I didn’t read until my twenties
I didn’t know to drink
words like a broth. Telling myself
I didn’t have time, I was too
busy slaying invisible
armies with chestnut branches.
By sixteen, branches had dwindled to
pencils—I wrote before I read,
toying with sails before
I had lumber, constructing galleons with
unstable decks. These feckless
skeletons collapsed, and I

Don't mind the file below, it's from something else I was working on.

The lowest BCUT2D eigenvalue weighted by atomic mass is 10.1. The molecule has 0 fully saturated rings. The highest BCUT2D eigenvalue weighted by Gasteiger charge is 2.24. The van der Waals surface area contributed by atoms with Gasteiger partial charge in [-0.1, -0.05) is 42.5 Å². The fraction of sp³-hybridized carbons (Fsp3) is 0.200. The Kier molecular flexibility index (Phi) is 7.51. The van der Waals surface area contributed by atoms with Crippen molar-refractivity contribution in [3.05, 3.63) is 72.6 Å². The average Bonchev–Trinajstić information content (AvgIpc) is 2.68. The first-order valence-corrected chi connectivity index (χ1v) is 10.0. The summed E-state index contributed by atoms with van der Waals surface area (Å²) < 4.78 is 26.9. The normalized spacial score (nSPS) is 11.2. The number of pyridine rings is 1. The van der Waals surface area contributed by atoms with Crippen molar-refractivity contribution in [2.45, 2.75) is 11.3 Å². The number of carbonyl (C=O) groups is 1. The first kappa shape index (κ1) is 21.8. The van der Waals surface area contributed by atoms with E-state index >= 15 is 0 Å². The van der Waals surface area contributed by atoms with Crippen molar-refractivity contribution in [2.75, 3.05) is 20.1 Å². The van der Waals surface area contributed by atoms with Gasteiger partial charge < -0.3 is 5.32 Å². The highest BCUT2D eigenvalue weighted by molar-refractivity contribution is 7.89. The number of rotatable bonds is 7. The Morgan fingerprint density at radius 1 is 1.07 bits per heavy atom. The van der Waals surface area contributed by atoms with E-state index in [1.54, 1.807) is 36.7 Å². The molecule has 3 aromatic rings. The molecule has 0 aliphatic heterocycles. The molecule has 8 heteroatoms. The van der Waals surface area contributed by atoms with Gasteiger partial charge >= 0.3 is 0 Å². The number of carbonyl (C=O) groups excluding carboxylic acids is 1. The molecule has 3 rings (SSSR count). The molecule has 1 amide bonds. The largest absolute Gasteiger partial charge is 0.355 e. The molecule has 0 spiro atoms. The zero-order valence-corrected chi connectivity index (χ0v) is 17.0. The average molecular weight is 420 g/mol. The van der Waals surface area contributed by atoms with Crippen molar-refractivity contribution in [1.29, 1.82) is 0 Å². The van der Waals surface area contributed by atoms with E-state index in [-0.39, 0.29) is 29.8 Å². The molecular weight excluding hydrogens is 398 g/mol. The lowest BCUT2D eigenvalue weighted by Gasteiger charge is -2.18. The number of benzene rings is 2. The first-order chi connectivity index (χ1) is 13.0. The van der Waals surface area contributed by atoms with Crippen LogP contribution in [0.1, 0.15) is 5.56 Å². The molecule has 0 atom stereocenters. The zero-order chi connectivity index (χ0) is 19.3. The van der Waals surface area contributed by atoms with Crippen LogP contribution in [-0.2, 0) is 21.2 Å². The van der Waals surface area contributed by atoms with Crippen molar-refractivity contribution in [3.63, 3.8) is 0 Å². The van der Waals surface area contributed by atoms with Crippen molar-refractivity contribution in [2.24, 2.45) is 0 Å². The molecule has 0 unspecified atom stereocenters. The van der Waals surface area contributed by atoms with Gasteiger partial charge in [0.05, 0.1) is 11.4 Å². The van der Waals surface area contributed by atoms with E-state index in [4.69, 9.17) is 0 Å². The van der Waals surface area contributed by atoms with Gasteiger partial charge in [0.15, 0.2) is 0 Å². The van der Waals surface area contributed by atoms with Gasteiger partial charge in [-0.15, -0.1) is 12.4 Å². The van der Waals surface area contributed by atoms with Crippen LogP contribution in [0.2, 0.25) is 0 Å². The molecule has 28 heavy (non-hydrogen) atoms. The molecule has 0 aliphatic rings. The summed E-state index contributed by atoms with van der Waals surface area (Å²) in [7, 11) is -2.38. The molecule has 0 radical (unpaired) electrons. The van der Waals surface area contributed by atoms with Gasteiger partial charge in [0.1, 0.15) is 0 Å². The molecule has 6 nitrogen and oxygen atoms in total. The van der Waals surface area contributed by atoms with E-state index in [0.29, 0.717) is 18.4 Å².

sat surrounded in the hull
alone with words.
Ian C. Williams is a poet often caught wearing coffee, drinking tweed, and confusing common verbs. His work has been published in Yorick Magazine, The Gap-Toothed Madness, and Dirty Chai, among others. He received the 2014 Florence Kahn Memorial Award from the NFSPS for his chapbook House of Bones. He lives with his wife in West Virginia, where he is working on a full-length project.